But this week seemed to mark the turning of a corner. An admin assistant in a different department sent a group of us a long email with lots of questions about submitting grants to a particular funding body - and I was able to answer them all! (This is the funding body I've submitted to twice since starting the job, with one success and one decision pending). This prowess naturally got me invited to a big meeting yesterday, at which I was able to amaze the assembled bigwigs with my stunning revelations (i.e. I told them how the application process works; what the paylines are this year (6%); what aspects of our previous submissions the reviewers liked and didn't like; and suggested that they use American spelling and stress the few advantages of a Canadian submission over US competitors). This morning I sent them some of our text to work from, and got them started on the local human ethics application. They're working in a different area of research to my department, but with overlapping staff, technologies, resources and facilities, so some of the people who matter (i.e. decide my fate next November) know that I was involved, which can only be a good thing.
Later on, I received a phone call from a grant facilitator at UBC who'd heard a rumour that my institute had been awarded a grant from this same funding body. She wanted to know who she should contact for advice on her department's submission. Pleased as punch, I gave her some advice over the phone, and gave out my email address for future reference.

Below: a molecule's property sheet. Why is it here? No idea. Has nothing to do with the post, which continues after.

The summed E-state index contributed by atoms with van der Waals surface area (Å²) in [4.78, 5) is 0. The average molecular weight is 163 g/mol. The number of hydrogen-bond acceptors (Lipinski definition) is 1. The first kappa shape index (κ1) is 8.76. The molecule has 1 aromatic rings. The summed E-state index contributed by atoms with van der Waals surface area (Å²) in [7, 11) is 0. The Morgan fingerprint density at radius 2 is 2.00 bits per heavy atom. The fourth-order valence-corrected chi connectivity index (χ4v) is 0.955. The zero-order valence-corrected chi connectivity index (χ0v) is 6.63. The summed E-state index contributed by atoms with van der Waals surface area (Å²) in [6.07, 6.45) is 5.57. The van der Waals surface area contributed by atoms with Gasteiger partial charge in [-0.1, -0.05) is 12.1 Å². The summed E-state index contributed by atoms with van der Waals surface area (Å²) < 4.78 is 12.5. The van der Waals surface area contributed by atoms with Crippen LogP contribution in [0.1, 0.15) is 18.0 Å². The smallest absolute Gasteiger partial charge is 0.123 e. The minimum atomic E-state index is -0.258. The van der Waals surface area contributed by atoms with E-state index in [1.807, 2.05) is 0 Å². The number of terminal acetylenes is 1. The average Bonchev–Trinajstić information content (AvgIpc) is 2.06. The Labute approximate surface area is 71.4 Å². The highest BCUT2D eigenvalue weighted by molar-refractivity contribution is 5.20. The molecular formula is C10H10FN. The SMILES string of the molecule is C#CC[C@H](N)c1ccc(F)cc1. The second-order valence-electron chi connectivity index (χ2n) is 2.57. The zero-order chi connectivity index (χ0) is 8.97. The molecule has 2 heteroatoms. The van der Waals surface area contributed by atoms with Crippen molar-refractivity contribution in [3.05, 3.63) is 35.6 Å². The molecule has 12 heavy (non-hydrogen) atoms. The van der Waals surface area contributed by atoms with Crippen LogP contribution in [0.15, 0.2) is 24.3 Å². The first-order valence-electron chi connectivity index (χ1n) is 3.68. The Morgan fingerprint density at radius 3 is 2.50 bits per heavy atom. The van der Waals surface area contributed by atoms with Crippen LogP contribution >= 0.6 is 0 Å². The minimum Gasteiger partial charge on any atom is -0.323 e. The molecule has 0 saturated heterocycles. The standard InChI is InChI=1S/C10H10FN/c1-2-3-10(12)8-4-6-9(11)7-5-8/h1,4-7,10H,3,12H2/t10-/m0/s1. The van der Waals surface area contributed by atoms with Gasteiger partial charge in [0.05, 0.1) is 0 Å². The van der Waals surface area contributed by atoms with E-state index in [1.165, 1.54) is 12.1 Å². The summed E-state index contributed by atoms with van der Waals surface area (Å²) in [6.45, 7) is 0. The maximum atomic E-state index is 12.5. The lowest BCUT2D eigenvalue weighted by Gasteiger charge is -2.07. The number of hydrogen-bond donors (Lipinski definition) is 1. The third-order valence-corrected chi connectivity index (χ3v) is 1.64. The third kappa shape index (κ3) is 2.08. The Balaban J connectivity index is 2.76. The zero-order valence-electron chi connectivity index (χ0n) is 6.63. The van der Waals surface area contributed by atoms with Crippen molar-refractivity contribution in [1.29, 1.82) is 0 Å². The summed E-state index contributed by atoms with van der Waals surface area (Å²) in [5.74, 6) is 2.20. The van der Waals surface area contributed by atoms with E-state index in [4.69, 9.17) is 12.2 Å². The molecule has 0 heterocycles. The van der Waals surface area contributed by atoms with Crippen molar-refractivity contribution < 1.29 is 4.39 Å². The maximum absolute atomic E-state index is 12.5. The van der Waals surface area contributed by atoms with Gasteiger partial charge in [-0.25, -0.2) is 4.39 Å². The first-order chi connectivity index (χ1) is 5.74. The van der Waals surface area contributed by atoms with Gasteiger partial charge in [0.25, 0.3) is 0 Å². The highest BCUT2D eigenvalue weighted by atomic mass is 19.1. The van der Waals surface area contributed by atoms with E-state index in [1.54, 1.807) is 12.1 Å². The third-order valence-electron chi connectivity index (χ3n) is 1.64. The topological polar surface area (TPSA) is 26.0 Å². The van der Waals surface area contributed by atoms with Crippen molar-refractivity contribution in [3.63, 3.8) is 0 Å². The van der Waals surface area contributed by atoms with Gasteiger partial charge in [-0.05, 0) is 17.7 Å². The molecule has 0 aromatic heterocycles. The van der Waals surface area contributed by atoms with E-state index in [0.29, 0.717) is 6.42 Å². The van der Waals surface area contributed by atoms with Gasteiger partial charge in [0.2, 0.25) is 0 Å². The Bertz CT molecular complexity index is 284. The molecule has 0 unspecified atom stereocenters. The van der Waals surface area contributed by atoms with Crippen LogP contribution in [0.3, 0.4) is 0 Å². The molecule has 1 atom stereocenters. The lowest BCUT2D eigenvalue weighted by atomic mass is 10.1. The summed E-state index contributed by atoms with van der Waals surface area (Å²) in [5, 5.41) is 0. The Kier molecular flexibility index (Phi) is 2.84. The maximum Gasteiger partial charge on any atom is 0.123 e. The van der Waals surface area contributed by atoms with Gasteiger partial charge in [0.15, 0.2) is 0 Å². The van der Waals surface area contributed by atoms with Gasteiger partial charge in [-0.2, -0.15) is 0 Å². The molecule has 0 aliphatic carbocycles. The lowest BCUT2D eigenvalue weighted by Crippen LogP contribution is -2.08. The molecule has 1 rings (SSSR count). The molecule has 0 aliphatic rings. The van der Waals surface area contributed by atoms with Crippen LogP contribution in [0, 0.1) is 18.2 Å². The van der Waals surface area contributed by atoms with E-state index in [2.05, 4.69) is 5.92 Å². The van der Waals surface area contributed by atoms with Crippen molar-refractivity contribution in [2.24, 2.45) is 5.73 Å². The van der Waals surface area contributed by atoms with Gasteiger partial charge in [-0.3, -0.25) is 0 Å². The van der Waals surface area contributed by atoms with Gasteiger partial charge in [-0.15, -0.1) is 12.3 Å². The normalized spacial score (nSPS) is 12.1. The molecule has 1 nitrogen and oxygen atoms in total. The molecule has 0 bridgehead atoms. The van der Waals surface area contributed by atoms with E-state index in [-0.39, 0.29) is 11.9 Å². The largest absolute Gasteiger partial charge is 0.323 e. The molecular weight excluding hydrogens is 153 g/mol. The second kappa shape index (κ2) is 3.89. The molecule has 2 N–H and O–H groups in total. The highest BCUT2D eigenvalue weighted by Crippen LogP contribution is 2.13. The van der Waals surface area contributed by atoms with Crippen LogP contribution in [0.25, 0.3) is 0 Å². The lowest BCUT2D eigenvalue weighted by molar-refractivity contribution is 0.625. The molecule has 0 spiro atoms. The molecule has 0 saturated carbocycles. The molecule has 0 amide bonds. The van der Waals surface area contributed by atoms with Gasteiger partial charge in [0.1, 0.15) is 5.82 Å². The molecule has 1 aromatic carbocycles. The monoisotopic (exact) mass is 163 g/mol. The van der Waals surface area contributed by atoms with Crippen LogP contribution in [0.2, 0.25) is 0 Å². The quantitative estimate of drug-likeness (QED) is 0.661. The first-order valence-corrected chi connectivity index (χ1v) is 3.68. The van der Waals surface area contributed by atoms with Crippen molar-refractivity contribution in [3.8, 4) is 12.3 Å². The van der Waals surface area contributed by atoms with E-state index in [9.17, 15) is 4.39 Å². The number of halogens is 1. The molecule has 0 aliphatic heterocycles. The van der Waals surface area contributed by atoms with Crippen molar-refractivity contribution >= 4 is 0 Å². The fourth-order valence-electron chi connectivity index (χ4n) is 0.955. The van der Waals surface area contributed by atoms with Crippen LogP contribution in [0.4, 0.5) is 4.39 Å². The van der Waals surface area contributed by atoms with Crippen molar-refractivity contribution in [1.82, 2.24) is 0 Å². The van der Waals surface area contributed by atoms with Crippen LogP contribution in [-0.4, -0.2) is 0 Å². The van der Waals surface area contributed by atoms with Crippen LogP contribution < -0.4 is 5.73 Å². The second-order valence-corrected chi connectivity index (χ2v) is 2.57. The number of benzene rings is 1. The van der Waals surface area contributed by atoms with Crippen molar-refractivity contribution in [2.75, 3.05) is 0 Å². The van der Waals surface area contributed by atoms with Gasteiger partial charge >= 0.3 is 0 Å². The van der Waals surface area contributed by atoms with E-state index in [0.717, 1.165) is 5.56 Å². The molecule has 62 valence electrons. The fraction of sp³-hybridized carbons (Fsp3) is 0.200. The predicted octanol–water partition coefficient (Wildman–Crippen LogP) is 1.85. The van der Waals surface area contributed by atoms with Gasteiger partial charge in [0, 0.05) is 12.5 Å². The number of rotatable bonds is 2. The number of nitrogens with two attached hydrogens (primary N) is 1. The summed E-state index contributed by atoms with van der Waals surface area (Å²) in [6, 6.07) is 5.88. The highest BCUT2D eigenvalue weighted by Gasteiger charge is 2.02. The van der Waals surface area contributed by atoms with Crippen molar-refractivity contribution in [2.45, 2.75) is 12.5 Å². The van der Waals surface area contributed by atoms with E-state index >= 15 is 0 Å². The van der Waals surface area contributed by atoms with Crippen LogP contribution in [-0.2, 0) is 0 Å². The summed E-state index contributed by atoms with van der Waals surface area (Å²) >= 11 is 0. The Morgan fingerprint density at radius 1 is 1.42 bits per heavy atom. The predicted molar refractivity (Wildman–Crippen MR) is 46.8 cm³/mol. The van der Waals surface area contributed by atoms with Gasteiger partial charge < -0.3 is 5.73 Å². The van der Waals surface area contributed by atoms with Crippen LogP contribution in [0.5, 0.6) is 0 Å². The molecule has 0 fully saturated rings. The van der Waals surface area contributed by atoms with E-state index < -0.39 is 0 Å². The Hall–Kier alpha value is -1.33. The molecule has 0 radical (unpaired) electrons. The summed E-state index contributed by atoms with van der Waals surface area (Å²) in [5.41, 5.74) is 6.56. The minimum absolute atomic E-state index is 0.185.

Baby steps, I know. But it's nice that people are starting to come to me for help and advice. It will take me years (if they give me that long) to learn all the ins and outs of this job, but my first taste of independence has been very welcome. Especially as my 6 month review is well and truly overdue (coming within a couple of weeks apparently).
Things that may detract from my budding image as a competent, mature professional who is the fount of all knowledge:
- I've started wearing jeans at least two days a week.
- I have broken my new job's resolutions. Every single one of 'em, duuuude. My pals Mermaid and Infinite Science will not be surprised to hear this.
- I take my Sigg water bottle into meetings. It is a cheery yellow colour and is resplendent with images of a blue cartoon dinosaur in orange boots, waving and doing cartwheels.
- I use poker analogies when talking about grants. (I once told my boss that he should continue with a grant that was already half-written, but that he was having doubts about, because of pot odds. i.e. if you've already contributed lots of chips to a big pot, it's worth staying in even if you don't have the nut (optimal) hand. I recounted this tale at my weekly poker game and was told that next time, I should talk about sunk costs instead).
My Nature Network blog updates: